Inputs and outputs for a typical Anam farmer

In the long run, once internet access is secured, the introduction of smartphones could also be explored as a means to expand access to information crucial to farm businesses: market price fluctuations, weather forecasts, up-to-date farming technology, increased farm planning processes, etc. Altogether, these could lead to the development of future research labs for farmers’ smartphone applications that could add value to the growing economy of the city.

In short, Anam is a resource-full land, but the community suffers several challenges. Storage inefficiency, information gaps and energy supply shortages are major market failures undermining Anam’s socioeconomic potential. The Anam City project is currently designing a new market model that will blend the traditional socioeconomic energy of Anam with innovative and forward-looking technological solutions to push the community further. This physical and social facility will allow Anam to capitalize on its cultural, social and commercial competitive advantages and will help link the city locally and globally.

The Anam Market Network: Eke Day in Otuocha

18 Jul

Potato vendor in Otuocha Market

The eight communities of Anam have a flourishing market system designed to meet the needs of each town in the region. Each town in Anam has its own “Eke” market day, which occurs every four days, and these four-day cycles are designed not to overlap with each other in order to avoid conflict between markets in various towns. These market days are clearly pivotal points for the community – a common response to questions about scheduling community meetings and outreach is “Any day but Eke.”

In Otuocha, a recent Eke day was Saturday, and the next Eke day will occur on Wednesday. Although there are always standing stalls and shops in Otuocha throughout the week, on Eke, farmers, vendors, and consumers alike flock to the river’s edge to engage in a lively series of trade negotiations. The goods for sale range from ground nuts to dried fish (used as a form of seasoning in many Nigerian dishes) to fresh garden egg (a local relative of eggplant) and okra. Perhaps the most important and plentiful crops sold at Eke market are yam and cassava. These two staples of the Anambra region are specialties of the area, represent a lucrative possibility for economic growth – given the right conditions.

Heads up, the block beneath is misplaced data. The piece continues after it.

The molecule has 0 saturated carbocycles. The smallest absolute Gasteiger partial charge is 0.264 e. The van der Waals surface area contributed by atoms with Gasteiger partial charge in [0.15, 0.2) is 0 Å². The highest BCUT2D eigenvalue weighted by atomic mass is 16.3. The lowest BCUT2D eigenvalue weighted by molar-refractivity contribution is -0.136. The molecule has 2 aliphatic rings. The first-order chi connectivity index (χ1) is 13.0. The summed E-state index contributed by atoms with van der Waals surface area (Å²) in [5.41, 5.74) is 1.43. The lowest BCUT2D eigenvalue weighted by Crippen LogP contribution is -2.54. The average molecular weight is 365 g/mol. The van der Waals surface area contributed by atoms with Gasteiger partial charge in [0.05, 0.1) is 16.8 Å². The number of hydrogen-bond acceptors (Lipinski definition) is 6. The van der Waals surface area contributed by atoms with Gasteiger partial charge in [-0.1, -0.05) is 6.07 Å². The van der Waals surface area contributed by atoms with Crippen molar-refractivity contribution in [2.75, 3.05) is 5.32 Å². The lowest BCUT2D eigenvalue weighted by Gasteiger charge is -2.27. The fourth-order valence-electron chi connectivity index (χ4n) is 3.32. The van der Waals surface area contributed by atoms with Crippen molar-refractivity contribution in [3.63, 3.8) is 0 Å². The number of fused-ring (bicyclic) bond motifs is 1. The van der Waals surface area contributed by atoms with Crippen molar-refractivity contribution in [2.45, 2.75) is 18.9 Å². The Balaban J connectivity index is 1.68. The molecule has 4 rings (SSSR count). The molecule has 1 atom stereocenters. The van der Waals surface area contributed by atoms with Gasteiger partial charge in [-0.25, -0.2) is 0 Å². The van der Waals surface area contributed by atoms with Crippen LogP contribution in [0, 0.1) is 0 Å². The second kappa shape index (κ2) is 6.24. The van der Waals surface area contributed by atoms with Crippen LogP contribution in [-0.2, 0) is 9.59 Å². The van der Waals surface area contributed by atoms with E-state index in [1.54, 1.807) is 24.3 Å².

Cell Phone Charging Kiosk Business Owner

Currently, traders from around Nigeria come to Anam to purchase yams and cassava only to resell them around the country at higher prices. Moreover, because Anamites do not have an effective storage system for their harvest, the majority of crops are sold during the annual harvest in August, the income from which usually lasts through approximately December, according to local sources. That income then must last for the remaining nine months of the year until the following harvest in August. Essentially the people of Anam operate within an annual cycle of famine and plenty, a pattern they are eager to escape if they can gain access to improved crop storage technologies.

Yam Trader in Otuocha

The local market also relies on a complicated network of middle men (or traders) who purchase crops directly from farmers and then resell them at a higher price. For instance, the yam trader (pictured below) rents a small stall located a bit offshore from the river. On Eke market day, he makes the short journey down to the river’s edge where local farmers arrive to sell their latest stock. Alternatively, he may sometimes travel directly to farms in the area to purchase yams, bringing them back to his stall and then selling them at a marked-up price. Anam’s economic network is rife with these types of trading relationships – a inventive means for creating efficiency in the face of failed and costly transportation networks connecting local markets (such as Otuocha) and larger regional markets (such as Onitsha and even Lagos).

%d bloggers like this: